It’s no secret that cloud now plays a pivotal role in the success of modern organisations. For those looking to thrive, it should be a given. When implemented correctly, cloud should enable smooth business agility, with its scalability and flexible capacity ultimately providing technology services on tap.
Of course, the label ‘cloud’ has now come to mean a
whole variety of things, making the term itself rather nebulous. Indeed, clouds
now come in many forms, and with a mind-boggling variety of providers and
services, it can make the prospect of implementing a cloud strategy, and
getting it right, both daunting and confusing.
organisations already have a cloud strategy which is likely to range from
simply running productivity tools in the cloud through having a single public
cloud provider, combining public and on-premises cloud and potentially
consuming services from multiple cloud providers. Are these environments
interoperable? How should an organisation plan on scaling and incorporating
different workloads? Do they provide the capabilities to meet business
significant issues to take into consideration when developing and iterating a
cloud strategy and the management of data is worth special consideration;
they’re called “datacenters,” although disguised as AZ’s and Regions in the
importance of an organisation’s data in an increasingly competitive data-driven
business climate it’s critical that data is accessible, protected and mobile
whatever its mass; managing data easily, consistently and cost effectively in
the cloud, as on-premises, is essential.
let your data get tied down
Increasingly, organisations that are adopting
modern applications are more reliant on the individual clouds that house their
workloads and data. Using multiple providers in this way can cause issues in
relocating data, or subsets of data, from one environment to another. Adopting
cloud should facilitate application movement whereby the underlying data simply
moves with the application; across Clouds, from Cloud to Co-Lo(cation) or Cloud
Fortunately, mobility is not a myth, and
organisations can ensure that they don’t end up with siloed data by opting for
providers that have multiple integrations and partnerships. In particular, organisations should ensure
they opt for services that integrate seamlessly with the large public cloud
providers, such as Microsoft Azure, AWS and Google Cloud.
Adopting Kubernetes allows for enhanced data
flexibility by being application centric, allowing an organisation to move the
whole app or workload as many times as needed.
Making sure that the environment is built for this portability from
day-one provides futureproofing.
Organisations therefore need to make sure that they have a platform in
place that has a data-plane fully integrated into Kubernetes.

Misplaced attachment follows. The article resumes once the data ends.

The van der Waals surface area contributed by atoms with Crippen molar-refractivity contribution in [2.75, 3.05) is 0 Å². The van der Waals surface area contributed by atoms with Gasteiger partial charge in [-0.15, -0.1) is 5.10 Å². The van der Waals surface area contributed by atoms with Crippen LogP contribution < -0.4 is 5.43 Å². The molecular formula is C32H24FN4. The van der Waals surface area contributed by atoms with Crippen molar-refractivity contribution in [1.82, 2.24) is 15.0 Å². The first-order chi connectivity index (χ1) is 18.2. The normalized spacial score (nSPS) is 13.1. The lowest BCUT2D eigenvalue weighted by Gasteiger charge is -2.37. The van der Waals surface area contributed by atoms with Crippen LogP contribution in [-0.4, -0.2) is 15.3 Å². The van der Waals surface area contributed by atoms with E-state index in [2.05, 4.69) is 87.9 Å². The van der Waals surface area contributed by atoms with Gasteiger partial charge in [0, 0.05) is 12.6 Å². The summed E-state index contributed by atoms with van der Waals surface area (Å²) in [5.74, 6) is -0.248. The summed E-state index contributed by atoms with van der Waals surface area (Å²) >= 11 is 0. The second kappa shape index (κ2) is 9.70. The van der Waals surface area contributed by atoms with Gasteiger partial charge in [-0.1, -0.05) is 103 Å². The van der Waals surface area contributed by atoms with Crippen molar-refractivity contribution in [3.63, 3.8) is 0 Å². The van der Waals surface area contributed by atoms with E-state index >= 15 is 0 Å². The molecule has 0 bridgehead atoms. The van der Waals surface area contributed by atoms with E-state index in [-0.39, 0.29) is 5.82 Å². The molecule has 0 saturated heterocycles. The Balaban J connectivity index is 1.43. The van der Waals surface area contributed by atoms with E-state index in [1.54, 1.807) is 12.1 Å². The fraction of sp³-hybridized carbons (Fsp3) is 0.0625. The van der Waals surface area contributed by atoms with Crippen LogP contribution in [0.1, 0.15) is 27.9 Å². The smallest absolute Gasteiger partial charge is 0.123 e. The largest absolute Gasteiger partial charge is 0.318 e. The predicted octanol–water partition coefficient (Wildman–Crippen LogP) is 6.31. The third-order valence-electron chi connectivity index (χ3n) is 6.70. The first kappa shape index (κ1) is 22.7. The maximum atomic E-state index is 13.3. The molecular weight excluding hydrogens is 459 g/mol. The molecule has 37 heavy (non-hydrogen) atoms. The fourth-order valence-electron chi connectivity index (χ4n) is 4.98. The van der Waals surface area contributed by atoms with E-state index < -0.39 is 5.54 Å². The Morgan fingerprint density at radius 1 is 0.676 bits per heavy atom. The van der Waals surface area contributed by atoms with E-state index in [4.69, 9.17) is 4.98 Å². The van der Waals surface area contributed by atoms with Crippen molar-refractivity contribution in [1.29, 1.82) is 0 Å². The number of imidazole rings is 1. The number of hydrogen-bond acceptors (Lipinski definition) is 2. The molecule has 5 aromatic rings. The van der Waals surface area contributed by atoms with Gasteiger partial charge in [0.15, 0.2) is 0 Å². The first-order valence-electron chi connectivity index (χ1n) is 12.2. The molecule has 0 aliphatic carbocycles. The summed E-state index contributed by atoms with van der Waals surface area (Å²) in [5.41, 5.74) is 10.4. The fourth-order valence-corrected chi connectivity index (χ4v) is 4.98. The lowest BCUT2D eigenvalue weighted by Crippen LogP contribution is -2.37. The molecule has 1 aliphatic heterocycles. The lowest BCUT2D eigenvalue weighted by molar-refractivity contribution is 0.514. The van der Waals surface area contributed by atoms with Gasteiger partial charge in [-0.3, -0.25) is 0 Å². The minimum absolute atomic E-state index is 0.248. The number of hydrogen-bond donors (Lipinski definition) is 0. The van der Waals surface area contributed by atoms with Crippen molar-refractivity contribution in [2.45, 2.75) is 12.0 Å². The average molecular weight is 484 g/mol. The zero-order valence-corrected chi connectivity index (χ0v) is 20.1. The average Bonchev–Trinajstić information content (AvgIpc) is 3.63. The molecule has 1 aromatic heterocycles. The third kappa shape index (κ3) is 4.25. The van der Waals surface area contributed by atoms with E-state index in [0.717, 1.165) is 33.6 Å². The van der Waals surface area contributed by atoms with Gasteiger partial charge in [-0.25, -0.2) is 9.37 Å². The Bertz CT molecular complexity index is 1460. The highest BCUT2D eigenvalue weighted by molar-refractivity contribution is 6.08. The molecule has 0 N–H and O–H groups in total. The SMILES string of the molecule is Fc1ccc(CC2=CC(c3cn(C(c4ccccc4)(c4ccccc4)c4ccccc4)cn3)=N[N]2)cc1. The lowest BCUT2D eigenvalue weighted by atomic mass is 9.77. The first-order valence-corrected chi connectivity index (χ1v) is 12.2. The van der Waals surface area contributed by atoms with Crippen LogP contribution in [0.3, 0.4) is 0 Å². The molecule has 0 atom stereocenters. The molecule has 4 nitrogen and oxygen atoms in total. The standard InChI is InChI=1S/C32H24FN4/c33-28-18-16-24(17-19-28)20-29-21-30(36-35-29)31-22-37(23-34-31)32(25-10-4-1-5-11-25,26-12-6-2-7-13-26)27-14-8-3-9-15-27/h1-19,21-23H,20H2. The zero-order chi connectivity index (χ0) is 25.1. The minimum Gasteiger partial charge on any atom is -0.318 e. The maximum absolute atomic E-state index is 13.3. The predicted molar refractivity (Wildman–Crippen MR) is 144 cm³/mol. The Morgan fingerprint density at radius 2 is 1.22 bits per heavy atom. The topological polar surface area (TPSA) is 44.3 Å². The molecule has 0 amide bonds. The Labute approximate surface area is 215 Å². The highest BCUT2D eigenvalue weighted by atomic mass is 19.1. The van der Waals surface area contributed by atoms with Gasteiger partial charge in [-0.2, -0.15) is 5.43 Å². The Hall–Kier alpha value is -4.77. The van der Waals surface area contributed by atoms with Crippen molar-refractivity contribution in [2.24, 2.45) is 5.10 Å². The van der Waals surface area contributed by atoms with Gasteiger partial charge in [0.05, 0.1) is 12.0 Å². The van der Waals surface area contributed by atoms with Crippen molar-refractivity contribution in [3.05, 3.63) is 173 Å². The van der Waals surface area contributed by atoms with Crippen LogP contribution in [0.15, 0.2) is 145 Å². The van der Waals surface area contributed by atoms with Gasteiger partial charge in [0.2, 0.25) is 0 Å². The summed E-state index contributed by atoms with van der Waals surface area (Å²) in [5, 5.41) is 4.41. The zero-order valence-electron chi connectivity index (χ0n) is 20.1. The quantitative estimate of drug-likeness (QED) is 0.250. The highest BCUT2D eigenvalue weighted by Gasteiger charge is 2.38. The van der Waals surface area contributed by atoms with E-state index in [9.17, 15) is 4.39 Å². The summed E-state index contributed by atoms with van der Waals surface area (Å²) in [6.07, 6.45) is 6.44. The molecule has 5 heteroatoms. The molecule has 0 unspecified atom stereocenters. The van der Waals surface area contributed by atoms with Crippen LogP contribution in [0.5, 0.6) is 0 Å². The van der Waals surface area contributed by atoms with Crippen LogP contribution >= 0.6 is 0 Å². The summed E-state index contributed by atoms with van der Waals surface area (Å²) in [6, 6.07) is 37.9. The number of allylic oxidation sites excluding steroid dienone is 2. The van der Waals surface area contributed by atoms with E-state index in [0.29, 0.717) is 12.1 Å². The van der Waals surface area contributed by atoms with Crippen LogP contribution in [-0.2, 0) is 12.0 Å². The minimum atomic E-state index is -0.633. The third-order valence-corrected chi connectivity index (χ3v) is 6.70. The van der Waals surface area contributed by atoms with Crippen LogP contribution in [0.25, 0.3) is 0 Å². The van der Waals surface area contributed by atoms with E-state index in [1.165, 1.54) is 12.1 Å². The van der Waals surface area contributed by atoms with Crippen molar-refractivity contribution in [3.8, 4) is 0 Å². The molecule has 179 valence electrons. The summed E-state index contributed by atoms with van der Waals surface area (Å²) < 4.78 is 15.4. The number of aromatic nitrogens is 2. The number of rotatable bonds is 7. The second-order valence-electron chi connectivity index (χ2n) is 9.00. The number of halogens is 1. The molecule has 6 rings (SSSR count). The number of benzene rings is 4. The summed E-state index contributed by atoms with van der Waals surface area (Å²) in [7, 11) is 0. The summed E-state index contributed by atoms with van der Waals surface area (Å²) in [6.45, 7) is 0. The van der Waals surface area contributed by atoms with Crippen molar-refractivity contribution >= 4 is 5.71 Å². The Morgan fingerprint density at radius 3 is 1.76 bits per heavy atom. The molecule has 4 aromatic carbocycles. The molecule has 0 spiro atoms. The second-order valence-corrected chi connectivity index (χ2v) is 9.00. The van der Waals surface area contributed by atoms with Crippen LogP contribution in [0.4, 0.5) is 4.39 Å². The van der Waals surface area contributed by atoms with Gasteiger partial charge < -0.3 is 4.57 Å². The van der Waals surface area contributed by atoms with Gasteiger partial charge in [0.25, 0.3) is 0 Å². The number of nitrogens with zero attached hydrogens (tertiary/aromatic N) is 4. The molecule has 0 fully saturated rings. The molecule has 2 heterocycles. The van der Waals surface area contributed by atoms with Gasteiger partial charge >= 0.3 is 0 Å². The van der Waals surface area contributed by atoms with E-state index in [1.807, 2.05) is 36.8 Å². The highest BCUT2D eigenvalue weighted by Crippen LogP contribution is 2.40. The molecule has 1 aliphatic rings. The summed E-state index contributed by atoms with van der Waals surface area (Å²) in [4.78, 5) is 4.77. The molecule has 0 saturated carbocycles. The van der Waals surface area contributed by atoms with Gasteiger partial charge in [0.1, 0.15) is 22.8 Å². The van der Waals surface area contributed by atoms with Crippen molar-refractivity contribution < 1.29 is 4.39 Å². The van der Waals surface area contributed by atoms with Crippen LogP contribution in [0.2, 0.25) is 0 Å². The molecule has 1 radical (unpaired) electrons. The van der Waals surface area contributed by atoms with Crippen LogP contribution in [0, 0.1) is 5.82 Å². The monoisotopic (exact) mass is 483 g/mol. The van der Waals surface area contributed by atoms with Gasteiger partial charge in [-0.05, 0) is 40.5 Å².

Organisations will also want to ensure that they
achieve a consistent, simple experience. So you should therefore opt for a
single cloud provider, right? Not necessarily. A single provider may have the
ability to offer hundreds of different services, but that doesn’t mean all of
them are right for every organisation. Going down this route may mean you find
yourself ‘locked in’ without the flexibility you are used to and with your data
constrained rather than truly enabling your business.
Organisations shouldn’t assume that the public
cloud is always the best option for every workload. Ultimately, a ‘cloud best’
rather than a ‘cloud first’ strategy should be adopted: pick and choose the use
cases where cloud makes the most sense, but where this isn’t the case consider
keeping applications under your own control, through a hybrid set up. Yet by
having a portion of their infrastructure on prem, organisations don’t need to
worry about losing the flexibility that they’ve learnt to love with cloud. Increasingly characteristics of the cloud are
available in a hybrid or on-premises environment such as elastic capacity and
as-a-service consumption-based commercial models.
control, and avoid technical debt
Cloud, and its inherent scalability is fantastic
for business agility and offers the potential for significant savings for the
right workloads. However, this scalability can be a double-edged sword. Whilst
capacity is available instantly with the “swipe of a credit card”, it can be
easy to get carried away, leading to rising monthly bills that are increasingly
hard to track. Factor in a multitude of consumers and services across multiple
cloud providers, and it’s easy to see how cloud spending can get out of
This again is where having a ‘cloud best’ strategy
comes into play, and where choosing a hybrid cloud model can allow for the best
cost efficiencies. Flexible consumption models should be considered as they
allow organisations to pay for use, rather than engaging in the tricky practice
of predicting capacity requirements in 18 months’ time. This will position
organisations to address changing business demands whilst avoiding excess
capacity or unnecessary commitments on spend.
Cloud as a
vehicle for growth in an unpredictable world
Ultimately, for organisations to get the most out
of the cloud, they need to be proactive rather than reactive in how they use
it. This means having a fully developed strategy, making sure you are equipped
for multi-cloud up front and not locking yourself out of any potential
infrastructure upgrades once a cloud architecture is established. With flexibility built into the architecture
ensuring both optionality and portability, organisations can ensure they are
geared for growth and ready for the unpredictability that businesses globally
have had to accept.
Wherever it is used or stored, an organisation’s data holds immense value. With the right cloud strategy in place, and having portability as the lynchpin, each organisation can squeeze every last drop of value from its data and use it to gain a competitive edge.
Patrick Smith, CTO EMEA, Pure Storage